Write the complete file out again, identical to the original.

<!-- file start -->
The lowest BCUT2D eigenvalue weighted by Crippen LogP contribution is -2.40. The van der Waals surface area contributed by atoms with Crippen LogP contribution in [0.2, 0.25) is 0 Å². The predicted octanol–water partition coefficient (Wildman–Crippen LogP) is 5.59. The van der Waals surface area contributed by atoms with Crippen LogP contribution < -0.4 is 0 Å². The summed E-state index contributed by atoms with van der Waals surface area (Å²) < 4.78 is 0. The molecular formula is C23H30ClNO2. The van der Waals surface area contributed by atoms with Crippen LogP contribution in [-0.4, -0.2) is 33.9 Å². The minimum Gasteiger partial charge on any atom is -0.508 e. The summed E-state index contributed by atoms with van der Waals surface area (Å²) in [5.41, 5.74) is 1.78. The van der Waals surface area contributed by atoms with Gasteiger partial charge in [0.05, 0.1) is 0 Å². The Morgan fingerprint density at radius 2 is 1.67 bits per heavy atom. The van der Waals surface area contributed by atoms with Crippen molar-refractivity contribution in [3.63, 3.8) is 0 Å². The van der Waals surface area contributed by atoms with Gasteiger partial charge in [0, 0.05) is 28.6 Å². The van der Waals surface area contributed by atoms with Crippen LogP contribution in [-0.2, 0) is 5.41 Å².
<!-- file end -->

The lowest BCUT2D eigenvalue weighted by Crippen LogP contribution is -2.40. The van der Waals surface area contributed by atoms with Crippen LogP contribution in [0.2, 0.25) is 0 Å². The predicted octanol–water partition coefficient (Wildman–Crippen LogP) is 5.59. The van der Waals surface area contributed by atoms with Crippen LogP contribution < -0.4 is 0 Å². The summed E-state index contributed by atoms with van der Waals surface area (Å²) < 4.78 is 0. The molecular formula is C23H30ClNO2. The van der Waals surface area contributed by atoms with Crippen LogP contribution in [-0.4, -0.2) is 33.9 Å². The minimum Gasteiger partial charge on any atom is -0.508 e. The summed E-state index contributed by atoms with van der Waals surface area (Å²) in [5.41, 5.74) is 1.78. The van der Waals surface area contributed by atoms with Gasteiger partial charge in [0.05, 0.1) is 0 Å². The Morgan fingerprint density at radius 2 is 1.67 bits per heavy atom. The van der Waals surface area contributed by atoms with Crippen molar-refractivity contribution in [3.63, 3.8) is 0 Å². The van der Waals surface area contributed by atoms with Gasteiger partial charge in [0, 0.05) is 28.6 Å². The van der Waals surface area contributed by atoms with Crippen LogP contribution in [-0.2, 0) is 5.41 Å².